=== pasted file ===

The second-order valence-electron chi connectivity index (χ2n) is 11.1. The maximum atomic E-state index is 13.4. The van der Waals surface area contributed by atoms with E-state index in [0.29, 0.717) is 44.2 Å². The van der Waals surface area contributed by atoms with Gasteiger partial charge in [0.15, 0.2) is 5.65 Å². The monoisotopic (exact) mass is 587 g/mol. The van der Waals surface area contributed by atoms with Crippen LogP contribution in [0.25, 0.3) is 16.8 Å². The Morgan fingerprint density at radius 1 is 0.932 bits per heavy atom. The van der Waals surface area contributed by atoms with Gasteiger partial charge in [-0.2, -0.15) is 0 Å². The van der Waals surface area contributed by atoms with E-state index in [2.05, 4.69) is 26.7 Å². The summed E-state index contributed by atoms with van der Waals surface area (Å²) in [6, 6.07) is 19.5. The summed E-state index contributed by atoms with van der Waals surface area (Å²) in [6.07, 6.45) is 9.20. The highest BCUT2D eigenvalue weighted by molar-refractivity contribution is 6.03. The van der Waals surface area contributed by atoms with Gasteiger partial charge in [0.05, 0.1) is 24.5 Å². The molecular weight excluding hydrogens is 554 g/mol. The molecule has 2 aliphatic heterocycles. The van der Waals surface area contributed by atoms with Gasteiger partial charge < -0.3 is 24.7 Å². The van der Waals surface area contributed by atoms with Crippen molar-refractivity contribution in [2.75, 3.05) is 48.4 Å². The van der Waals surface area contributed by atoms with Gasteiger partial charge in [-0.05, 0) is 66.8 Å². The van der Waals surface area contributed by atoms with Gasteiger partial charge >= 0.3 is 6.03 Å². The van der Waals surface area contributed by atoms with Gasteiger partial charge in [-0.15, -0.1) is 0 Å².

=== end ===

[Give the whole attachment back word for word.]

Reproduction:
The second-order valence-electron chi connectivity index (χ2n) is 11.1. The maximum atomic E-state index is 13.4. The van der Waals surface area contributed by atoms with E-state index in [0.29, 0.717) is 44.2 Å². The van der Waals surface area contributed by atoms with Gasteiger partial charge in [0.15, 0.2) is 5.65 Å². The monoisotopic (exact) mass is 587 g/mol. The van der Waals surface area contributed by atoms with Crippen LogP contribution in [0.25, 0.3) is 16.8 Å². The Morgan fingerprint density at radius 1 is 0.932 bits per heavy atom. The van der Waals surface area contributed by atoms with Gasteiger partial charge in [-0.2, -0.15) is 0 Å². The van der Waals surface area contributed by atoms with E-state index in [2.05, 4.69) is 26.7 Å². The summed E-state index contributed by atoms with van der Waals surface area (Å²) in [6, 6.07) is 19.5. The summed E-state index contributed by atoms with van der Waals surface area (Å²) in [6.07, 6.45) is 9.20. The highest BCUT2D eigenvalue weighted by molar-refractivity contribution is 6.03. The van der Waals surface area contributed by atoms with Gasteiger partial charge in [0.05, 0.1) is 24.5 Å². The molecular weight excluding hydrogens is 554 g/mol. The molecule has 2 aliphatic heterocycles. The van der Waals surface area contributed by atoms with Gasteiger partial charge < -0.3 is 24.7 Å². The van der Waals surface area contributed by atoms with Crippen molar-refractivity contribution in [2.75, 3.05) is 48.4 Å². The van der Waals surface area contributed by atoms with Gasteiger partial charge in [-0.05, 0) is 66.8 Å². The van der Waals surface area contributed by atoms with Gasteiger partial charge >= 0.3 is 6.03 Å². The van der Waals surface area contributed by atoms with Gasteiger partial charge in [-0.15, -0.1) is 0 Å².